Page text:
The Q at Parkside

(for those for whom the Parkside Q is their hometrain)

News and Nonsense from the Brooklyn neighborhood of Lefferts and environs, or more specifically a neighborhood once known as Melrose Park. Sometimes called Lefferts Gardens. Or Prospect-Lefferts Gardens. Or PLG. Or North Flatbush. Or Caledonia (west of Ocean). Or West Pigtown. Across From Park Slope. Under Crown Heights. Near Drummer's Grove. The Side of the Park With the McDonalds. Jackie Robinson Town. Home of Lefferts Manor. West Wingate. Near Kings County Hospital. Or if you're coming from the airport in taxi, maybe just Flatbush is best.

Wednesday, October 14, 2015

Closing In On Landlord Gold

Couldn't help but take note of the price on a two-bedroom at a pre-war buidling at Flatbush & Rutland. $2400. Reason being I recall that a two bedroom a decade ago could run you $1200. That number stuck in my mind, because folks were complaining that apartments had topped the $1,000 mark in the neighborhood. From my own experience, I remember thinking geez that's do-able. Get a roomate, pay $600. Wait tables, work a shit job. You could do it, no problem. That's for young folks though. A family typically has fewer options for upward mobility, and is looking to put down roots. Hard to do that once an apartment leaves stabilization. And we're getting closer all the time in Flatbush/PLG/Lefferts.

So what's $2,400 in 2015 dollars? $1,464, according to ye old inflation calculator. NYC median income has barely budged, after dropping through the Great Recession.

You're smart. I don't need to tell you what it means. NYC continues to become more and more unaffordable to working and creative classes, by which I mean folks earning less than median but still working their butts off. Those working as teachers, city workers and non-profit employees are wondering if this City has a place for them in its economic stew. Certainly NYC is in no peril. It will continue, even thrive. But it's rapidly becoming a different City than the one most of us moved to or were born into. Thus, fear. Thus big policy changes proposed by the current administration.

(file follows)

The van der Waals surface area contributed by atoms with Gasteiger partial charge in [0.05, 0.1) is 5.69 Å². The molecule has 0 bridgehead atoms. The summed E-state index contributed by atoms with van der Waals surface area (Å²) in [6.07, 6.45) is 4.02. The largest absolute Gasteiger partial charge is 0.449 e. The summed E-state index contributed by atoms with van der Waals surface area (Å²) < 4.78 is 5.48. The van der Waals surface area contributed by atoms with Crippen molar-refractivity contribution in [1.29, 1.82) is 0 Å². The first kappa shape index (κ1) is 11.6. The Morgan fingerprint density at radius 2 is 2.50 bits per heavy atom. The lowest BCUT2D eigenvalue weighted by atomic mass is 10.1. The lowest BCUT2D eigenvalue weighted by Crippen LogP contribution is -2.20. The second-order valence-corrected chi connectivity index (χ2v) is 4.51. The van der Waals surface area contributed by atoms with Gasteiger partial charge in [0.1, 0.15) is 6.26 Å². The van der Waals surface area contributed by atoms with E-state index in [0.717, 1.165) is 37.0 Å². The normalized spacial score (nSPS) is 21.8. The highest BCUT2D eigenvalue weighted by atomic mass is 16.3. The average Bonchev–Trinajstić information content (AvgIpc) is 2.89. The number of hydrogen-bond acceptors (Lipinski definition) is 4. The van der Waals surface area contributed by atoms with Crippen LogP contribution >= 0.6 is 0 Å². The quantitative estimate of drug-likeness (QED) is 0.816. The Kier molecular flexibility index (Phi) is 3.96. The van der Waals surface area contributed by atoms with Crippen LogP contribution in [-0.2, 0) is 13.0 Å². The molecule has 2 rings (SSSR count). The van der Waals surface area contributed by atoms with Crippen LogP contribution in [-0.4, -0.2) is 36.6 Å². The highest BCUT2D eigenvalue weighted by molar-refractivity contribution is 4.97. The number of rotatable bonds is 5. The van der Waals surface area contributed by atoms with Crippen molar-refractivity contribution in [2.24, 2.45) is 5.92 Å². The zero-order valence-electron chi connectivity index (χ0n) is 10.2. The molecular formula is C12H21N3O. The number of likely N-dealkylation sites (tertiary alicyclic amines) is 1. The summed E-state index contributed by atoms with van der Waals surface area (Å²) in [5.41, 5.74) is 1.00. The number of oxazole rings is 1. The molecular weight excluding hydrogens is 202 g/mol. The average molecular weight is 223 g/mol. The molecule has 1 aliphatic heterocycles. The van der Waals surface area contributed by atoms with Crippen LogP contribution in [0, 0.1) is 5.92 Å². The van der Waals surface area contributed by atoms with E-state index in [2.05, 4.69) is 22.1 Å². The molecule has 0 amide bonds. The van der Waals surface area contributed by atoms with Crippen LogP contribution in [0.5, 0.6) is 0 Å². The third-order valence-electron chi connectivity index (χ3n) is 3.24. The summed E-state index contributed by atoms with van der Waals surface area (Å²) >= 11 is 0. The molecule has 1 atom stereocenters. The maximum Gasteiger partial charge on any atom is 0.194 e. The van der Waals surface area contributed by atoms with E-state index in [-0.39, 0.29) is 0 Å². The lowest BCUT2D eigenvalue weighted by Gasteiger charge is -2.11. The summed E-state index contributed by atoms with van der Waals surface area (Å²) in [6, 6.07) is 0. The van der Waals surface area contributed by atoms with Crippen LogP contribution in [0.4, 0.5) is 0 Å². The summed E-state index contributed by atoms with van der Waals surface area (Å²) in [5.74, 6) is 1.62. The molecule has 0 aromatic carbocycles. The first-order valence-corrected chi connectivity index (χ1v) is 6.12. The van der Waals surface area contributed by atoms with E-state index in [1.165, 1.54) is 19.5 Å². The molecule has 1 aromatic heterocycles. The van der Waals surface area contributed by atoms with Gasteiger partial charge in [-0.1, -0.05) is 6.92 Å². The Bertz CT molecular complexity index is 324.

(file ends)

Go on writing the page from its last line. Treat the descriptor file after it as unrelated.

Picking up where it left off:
The question the Q poses is this: are we prepared to change the way we think about our City in order to create more means-tested housing? Housing for teachers, artists, low-income workers. Of course there will be trade-offs - parking, height, density and more. But in my opinion, if we're too protective we risk losing NYC's greatest strength, both culturally AND economically - the incredible diversity of its people. An economic ecosystem is a delicate balance between trades, government, service workers and high earners. Plus, there will always be those who, for a variety of reasons, need support. Elderly, infirm, crisis-torn, unemployable. The percentage that fall into that last category are unlikely to fall just because overall income rises. It's an inevitable consequence of capitalism; we seemed to have made our peace with that as a country, though some would rip even the social safety net apart.

It's not for nothing that some very smart people are taking this very, very seriously.

Here's the ad:

Prospect Lefferts Garden
Flatbush Ave At Rutland Rd B.Q.S. Trains

All New Renovated 2br HH Water Inc Hardwood Floors High Ceiling Brand New Kitchen With SS Appliances + Dishwasher Lovely Common Room Equal Size Bedrooms Closet Space This Unit Will Go Fast!



Alex said...

NYC definitely needs more targeted, means-tested housing. There should be programs for teachers and social workers. etc. in which the subsidy is tied to the individual, not the unit, which is the biggest flaw with rent stabilization. Under the current system, you can have a teacher struggling to pay $2,400 living next door to a neurosurgeon paying $1,000 for an identical apartment, enabling him/her to afford a huge mortgage on a house in the Hamptons. Or Palm Springs.

Anonymous said...